The etiquette of rejection

Posted October 4, 2013, by Josie Chun

The Rolling Stones said it best: you can’t always get what you want. When you go for a job interview but don’t get the job, it’s always hard accepting the rejection – but there’s an art to being gracious in defeat.

After any interview, always send an email or note to the interviewer thanking them for taking the time to see you. Don’t harass them with calls or emails as you await their decision.

Thanks, but no thanks

If you find out that you’ve been unsuccessful in getting a job, you still need to thank the company for considering you. You can also ask them to keep you in mind for any future positions that might open up. It’s always important to leave a good impression and convey your professionalism, as you never know what might happen down the track or who else they might know in your industry.

Even if you don’t get the job, if you impress them they may pass on your details or recommend you to other people – or, alternatively, give you a bad rap if you’ve behaved poorly. Remember, it’s a small world and you can’t afford to burn any bridges!

Don’t behave like one candidate we interviewed who, after being told the bad news over the phone, followed up with a long email detailing everything we ‘should’ have done (we ‘should’ have called his referees, for example). He declared he was still the right person for the job and that we were making a mistake by not hiring him. His behaviour only confirmed our belief that he wasn’t the one for us and that we’d definitely made the right decision!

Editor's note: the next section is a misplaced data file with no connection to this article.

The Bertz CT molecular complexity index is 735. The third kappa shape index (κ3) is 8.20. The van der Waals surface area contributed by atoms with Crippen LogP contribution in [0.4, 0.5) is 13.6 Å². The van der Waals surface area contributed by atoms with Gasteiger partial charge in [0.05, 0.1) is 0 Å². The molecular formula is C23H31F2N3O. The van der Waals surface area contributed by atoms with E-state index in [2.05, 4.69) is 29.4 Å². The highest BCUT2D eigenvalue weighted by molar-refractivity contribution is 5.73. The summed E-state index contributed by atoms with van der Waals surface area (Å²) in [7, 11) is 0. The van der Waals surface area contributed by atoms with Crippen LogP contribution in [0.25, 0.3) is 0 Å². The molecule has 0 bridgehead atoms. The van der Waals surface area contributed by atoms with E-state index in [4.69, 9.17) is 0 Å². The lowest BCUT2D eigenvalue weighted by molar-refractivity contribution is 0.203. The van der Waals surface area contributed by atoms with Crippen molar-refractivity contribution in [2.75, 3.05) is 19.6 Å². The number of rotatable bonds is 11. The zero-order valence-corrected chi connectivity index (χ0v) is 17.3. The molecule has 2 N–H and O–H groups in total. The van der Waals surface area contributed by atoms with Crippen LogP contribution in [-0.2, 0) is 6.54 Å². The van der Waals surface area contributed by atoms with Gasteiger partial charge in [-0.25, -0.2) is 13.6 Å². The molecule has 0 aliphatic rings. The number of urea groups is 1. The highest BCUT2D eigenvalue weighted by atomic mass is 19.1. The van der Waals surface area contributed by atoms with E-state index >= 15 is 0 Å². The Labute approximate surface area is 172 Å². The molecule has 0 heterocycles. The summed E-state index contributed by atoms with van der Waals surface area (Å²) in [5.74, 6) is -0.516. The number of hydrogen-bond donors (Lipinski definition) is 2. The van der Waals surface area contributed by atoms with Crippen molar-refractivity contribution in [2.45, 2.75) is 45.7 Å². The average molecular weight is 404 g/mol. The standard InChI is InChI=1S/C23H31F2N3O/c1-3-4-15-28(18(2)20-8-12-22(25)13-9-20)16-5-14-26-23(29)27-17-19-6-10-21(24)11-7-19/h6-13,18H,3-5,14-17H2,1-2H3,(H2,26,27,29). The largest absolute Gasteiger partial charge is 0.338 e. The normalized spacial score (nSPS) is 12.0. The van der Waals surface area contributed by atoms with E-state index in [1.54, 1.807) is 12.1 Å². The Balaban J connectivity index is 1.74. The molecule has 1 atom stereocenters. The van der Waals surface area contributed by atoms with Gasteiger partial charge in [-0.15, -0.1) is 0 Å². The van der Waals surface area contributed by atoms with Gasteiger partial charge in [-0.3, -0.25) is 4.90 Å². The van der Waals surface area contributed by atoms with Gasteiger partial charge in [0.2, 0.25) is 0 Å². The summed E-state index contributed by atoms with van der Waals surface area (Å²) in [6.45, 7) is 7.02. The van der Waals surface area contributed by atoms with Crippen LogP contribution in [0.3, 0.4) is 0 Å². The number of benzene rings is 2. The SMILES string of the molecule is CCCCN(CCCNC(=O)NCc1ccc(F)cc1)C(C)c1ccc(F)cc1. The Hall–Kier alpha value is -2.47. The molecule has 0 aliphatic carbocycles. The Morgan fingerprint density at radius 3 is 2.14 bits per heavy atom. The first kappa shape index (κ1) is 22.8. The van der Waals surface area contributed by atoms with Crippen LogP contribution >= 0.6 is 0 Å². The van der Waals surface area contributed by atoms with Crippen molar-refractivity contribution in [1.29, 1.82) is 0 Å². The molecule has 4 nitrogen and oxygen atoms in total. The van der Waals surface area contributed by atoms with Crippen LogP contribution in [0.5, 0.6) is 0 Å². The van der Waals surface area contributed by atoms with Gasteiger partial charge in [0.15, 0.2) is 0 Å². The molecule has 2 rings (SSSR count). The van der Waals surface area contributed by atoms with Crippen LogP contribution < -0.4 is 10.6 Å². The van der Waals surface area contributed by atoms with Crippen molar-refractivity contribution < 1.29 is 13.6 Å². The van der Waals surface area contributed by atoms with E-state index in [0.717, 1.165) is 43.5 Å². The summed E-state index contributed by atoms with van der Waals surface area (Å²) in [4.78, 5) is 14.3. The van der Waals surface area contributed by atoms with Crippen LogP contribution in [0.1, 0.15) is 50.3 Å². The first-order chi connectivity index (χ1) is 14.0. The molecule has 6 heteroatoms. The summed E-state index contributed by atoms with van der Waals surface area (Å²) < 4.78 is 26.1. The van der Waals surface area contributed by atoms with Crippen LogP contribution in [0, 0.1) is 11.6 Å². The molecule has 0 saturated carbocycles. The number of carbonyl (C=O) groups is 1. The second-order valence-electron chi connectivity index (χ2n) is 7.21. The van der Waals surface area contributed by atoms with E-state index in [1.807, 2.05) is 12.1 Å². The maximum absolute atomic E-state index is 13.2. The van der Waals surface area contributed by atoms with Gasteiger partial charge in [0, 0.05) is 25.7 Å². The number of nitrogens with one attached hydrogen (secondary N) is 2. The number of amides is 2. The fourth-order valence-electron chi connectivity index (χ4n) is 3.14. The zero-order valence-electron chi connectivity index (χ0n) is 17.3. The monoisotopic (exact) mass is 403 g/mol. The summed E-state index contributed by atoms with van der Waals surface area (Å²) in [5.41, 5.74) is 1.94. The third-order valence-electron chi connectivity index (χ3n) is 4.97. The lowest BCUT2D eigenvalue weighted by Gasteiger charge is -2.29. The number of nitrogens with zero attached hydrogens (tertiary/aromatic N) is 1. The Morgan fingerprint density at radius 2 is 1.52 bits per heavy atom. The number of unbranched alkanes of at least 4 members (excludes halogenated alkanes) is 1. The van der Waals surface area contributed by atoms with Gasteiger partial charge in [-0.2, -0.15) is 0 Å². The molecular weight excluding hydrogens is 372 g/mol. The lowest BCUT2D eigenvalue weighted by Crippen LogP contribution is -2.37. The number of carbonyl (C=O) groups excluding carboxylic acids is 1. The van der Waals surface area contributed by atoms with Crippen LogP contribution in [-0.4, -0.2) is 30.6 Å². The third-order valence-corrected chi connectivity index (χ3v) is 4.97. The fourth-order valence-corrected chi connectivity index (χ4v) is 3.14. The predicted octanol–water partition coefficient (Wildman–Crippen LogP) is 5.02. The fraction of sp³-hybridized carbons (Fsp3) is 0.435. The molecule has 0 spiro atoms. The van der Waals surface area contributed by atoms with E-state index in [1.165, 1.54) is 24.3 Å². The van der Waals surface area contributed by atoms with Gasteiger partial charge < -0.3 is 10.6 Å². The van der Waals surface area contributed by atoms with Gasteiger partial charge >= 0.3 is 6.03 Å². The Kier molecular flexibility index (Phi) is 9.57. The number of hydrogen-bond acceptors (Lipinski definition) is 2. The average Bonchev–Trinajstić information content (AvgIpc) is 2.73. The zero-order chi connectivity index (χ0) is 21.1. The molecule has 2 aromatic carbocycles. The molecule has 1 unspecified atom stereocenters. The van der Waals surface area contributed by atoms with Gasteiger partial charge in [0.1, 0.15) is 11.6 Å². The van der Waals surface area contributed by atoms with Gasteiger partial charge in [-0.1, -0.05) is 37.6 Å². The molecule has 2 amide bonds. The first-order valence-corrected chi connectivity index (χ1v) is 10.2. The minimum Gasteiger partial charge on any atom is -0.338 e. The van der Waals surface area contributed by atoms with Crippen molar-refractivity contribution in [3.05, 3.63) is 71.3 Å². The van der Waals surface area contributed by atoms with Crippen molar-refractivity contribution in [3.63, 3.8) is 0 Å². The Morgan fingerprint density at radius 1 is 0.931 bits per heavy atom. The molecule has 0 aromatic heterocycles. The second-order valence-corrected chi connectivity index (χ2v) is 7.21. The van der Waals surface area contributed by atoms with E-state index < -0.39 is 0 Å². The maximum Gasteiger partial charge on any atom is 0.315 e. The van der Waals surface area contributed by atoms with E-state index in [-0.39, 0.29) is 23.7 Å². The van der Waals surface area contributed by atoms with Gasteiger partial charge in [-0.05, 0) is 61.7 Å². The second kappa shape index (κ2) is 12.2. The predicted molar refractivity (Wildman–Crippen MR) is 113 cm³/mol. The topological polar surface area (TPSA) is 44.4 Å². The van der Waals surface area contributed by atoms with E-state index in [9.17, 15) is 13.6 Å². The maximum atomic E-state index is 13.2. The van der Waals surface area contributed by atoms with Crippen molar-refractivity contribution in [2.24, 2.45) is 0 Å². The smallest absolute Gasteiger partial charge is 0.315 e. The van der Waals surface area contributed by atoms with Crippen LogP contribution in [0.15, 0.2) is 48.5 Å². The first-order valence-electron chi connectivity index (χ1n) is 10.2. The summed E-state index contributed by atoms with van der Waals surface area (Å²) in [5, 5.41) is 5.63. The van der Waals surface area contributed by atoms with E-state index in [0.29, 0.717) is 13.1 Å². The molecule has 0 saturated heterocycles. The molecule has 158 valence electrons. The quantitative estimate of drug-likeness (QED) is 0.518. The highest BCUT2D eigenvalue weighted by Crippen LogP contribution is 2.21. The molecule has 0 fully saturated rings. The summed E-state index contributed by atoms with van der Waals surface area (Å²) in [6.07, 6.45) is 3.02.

How to ask for feedback

When you are thanking the interviewer make sure you take the opportunity to ask for some feedback. Getting feedback from an unsuccessful interview can be both reassuring and helpful, pointing you to what areas or interviewing skills you can work on. Perhaps you gave a great interview but another candidate fit the bill more closely or had more experience, or maybe you could have given more detailed answers. This sort of feedback is invaluable and will help you in future interviews.

You can ask for feedback over the phone when you first hear of their decision, or follow up over email. If you are speaking over the phone then keep in mind that they will probably want to keep the discussion brief, so take all their comments on board and definitely don’t argue against any of the points they make.
In all your professional interactions, no matter what the outcome, you should be unfailingly polite, gracious and professional – even, or especially, in the face of rejection.

For more helpful advice, see our full range of interview tips.

Josie Chun

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